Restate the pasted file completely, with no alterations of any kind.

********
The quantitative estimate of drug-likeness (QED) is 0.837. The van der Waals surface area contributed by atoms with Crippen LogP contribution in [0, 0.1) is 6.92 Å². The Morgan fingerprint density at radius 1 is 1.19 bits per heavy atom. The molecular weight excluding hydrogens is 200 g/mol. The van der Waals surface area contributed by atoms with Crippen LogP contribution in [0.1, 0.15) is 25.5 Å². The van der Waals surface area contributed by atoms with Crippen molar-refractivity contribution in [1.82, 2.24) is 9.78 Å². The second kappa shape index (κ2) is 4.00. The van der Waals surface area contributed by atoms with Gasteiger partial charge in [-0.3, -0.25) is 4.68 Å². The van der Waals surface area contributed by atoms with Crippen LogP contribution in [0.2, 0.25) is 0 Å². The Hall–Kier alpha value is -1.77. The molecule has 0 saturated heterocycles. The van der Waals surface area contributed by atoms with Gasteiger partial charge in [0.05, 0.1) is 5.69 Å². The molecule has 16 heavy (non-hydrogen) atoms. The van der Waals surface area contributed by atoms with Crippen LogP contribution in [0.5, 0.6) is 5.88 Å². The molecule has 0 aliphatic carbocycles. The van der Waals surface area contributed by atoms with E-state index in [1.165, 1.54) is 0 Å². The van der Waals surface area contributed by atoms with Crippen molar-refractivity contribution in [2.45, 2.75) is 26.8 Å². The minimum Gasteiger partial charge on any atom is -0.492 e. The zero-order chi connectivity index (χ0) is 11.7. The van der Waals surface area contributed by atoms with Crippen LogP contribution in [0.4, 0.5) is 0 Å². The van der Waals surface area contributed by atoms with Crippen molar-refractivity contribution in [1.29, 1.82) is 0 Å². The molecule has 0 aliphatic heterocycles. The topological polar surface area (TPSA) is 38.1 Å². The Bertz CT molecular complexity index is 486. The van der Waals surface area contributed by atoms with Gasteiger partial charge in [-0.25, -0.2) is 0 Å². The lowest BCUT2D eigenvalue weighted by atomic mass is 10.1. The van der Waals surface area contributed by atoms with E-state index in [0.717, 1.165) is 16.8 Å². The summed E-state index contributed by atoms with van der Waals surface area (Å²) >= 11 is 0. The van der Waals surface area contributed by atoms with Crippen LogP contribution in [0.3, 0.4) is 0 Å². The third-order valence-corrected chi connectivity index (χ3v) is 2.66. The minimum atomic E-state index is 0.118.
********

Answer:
The quantitative estimate of drug-likeness (QED) is 0.837. The van der Waals surface area contributed by atoms with Crippen LogP contribution in [0, 0.1) is 6.92 Å². The Morgan fingerprint density at radius 1 is 1.19 bits per heavy atom. The molecular weight excluding hydrogens is 200 g/mol. The van der Waals surface area contributed by atoms with Crippen LogP contribution in [0.1, 0.15) is 25.5 Å². The van der Waals surface area contributed by atoms with Crippen molar-refractivity contribution in [1.82, 2.24) is 9.78 Å². The second kappa shape index (κ2) is 4.00. The van der Waals surface area contributed by atoms with Gasteiger partial charge in [-0.3, -0.25) is 4.68 Å². The van der Waals surface area contributed by atoms with Crippen LogP contribution in [0.2, 0.25) is 0 Å². The Hall–Kier alpha value is -1.77. The molecule has 0 saturated heterocycles. The van der Waals surface area contributed by atoms with Gasteiger partial charge in [0.05, 0.1) is 5.69 Å². The molecule has 16 heavy (non-hydrogen) atoms. The van der Waals surface area contributed by atoms with Crippen LogP contribution in [0.5, 0.6) is 5.88 Å². The molecule has 0 aliphatic carbocycles. The van der Waals surface area contributed by atoms with E-state index in [1.165, 1.54) is 0 Å². The van der Waals surface area contributed by atoms with Crippen molar-refractivity contribution in [2.45, 2.75) is 26.8 Å². The minimum Gasteiger partial charge on any atom is -0.492 e. The zero-order chi connectivity index (χ0) is 11.7. The van der Waals surface area contributed by atoms with Crippen LogP contribution in [0.4, 0.5) is 0 Å². The van der Waals surface area contributed by atoms with Crippen molar-refractivity contribution in [1.29, 1.82) is 0 Å². The molecule has 0 aliphatic heterocycles. The topological polar surface area (TPSA) is 38.1 Å². The Bertz CT molecular complexity index is 486. The van der Waals surface area contributed by atoms with Gasteiger partial charge in [-0.25, -0.2) is 0 Å². The lowest BCUT2D eigenvalue weighted by atomic mass is 10.1. The van der Waals surface area contributed by atoms with E-state index in [0.717, 1.165) is 16.8 Å². The summed E-state index contributed by atoms with van der Waals surface area (Å²) >= 11 is 0. The van der Waals surface area contributed by atoms with Crippen LogP contribution in [0.3, 0.4) is 0 Å². The third-order valence-corrected chi connectivity index (χ3v) is 2.66. The minimum atomic E-state index is 0.118.